Bashing Together In DC: The Nationals Should Go All-In For Stanton
Since moving to Washington, D.C. the Nationals have been one of baseball’s more aggressive franchises. Under the ownership of Ted Lerner they have never been shy about making the bold moves necessary to bring a winning team to the nation’s capital.
They have signed Max Scherzer to what was then the largest free agent contract ever given to a pitcher.
The handed Stephen Strasburg a $175 million extensions to avoid the open market and stay in D.C.
Along with everyone else they had on the books in 2017 the Nationals exceeded the luxury tax for the first time.
And yet, NOW is the time for the franchise to go ALL-IN!
The upcoming season represents a make or break year for the franchise—or at least a transition year. They have won 95+ games in four of the last six seasons, yet haven’t made it passed the division series.
The 2019 team could be vastly different. They stand to lose several veterans including franchise player Bryce Harper, offensive standout Daniel Murphy, starter Gio Gonzalez, and shutdown setup reliever Ryan Madson to free agency.
While the Nationals’ farm system is well-prepared to restock the major league team, prospects, no matter how highly touted, are never sure things. Washington needs to operate as if 2018 is their best (and only) chance to win a World Championship.
They need to cash in their chips, go all-in, and make the Marlins an offer they can’t refuse.
The Nationals NEED to get Giancarlo Stanton.
On the surface the idea seems ludicrous. Trading for Stanton, especially from division rival Miami, would require a massive haul of prospects. Washington would likely be able to hang onto prize prospect Victor Robles, but anyone else would be up for grabs for the Marlins.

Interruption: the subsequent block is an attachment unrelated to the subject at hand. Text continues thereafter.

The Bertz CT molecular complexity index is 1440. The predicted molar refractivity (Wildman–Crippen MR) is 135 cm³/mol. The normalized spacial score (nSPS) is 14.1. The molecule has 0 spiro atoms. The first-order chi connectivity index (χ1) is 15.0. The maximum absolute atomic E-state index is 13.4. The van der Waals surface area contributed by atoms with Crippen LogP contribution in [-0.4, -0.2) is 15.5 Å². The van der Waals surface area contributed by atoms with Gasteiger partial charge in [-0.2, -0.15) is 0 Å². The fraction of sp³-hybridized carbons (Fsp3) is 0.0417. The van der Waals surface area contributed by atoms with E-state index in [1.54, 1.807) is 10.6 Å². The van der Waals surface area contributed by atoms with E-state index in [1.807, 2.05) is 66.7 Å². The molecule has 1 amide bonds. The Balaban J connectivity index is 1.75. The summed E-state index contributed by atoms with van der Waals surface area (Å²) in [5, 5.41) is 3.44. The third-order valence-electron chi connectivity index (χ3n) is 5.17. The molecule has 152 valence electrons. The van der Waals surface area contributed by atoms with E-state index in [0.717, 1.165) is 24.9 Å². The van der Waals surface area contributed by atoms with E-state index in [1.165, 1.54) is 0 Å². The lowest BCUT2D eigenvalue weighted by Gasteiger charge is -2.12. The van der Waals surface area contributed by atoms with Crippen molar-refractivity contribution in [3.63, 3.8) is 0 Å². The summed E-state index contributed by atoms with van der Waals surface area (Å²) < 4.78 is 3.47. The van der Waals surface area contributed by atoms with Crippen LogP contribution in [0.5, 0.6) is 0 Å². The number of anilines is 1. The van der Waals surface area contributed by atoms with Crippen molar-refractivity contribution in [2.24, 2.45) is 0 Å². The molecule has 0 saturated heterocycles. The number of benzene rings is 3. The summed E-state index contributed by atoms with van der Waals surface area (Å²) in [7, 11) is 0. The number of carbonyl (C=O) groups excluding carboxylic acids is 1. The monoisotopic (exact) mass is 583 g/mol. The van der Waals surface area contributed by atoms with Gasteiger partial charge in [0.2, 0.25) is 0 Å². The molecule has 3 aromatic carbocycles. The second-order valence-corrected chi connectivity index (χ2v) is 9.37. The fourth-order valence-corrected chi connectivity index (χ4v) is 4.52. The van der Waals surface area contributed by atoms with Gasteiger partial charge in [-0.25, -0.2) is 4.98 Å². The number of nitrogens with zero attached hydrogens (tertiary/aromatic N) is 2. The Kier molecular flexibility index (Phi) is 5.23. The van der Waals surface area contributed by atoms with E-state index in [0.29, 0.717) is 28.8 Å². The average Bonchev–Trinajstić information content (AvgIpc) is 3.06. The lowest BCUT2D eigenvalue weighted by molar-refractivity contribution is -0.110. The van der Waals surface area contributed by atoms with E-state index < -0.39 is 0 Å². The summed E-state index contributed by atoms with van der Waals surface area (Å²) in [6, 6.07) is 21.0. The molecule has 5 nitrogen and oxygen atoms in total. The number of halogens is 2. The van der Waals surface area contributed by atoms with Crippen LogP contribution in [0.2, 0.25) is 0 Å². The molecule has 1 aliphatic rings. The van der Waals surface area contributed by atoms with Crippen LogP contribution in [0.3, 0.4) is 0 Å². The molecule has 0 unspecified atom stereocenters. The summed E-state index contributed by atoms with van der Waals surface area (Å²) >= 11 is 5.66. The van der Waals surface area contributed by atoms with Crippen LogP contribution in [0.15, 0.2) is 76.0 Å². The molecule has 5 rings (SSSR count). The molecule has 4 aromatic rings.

Then there’s Stanton’s contract to consider. His salary alone would blow their budget, pushing Washington deeper into the luxury tax than ever before. It would be an extremely expensive transaction to make.
But only for one year. Following the 2018 season the Nationals clear more than $65 million from their books, and likely would escape from a third consecutive season.
Nearly a third of those dollars belong to Harper, who undoubtedly will leave Washington for much greener pastures. That is why acquiring Stanton NOW, despite all the hurdles, makes so much sense. It would be a preemptive strike, aiming at keeping their window of contention wide-open.
Either Stanton or Harper can man left-field for a year, and together they could mash their way into bringing that elusive World Championship back the D.C. Then when Harper leaves Stanton can slide into the face-of-the-franchise role.
It would be a huge risk. It might backfire. The cost in prospects is going to sting. And for years the Nationals have been robbing Peter to pay Paul, deferring tens of millions of dollars.
Regardless of how their TV contract/lawsuits go, those bills are going to come do. And it could bankrupt the franchise. But that’s not enough of a reason to not bring the game’s best slugger to the nation’s capital.
A parade down Pennsylvania Avenue would look pretty sweet next fall, and help everyone forget about the cost.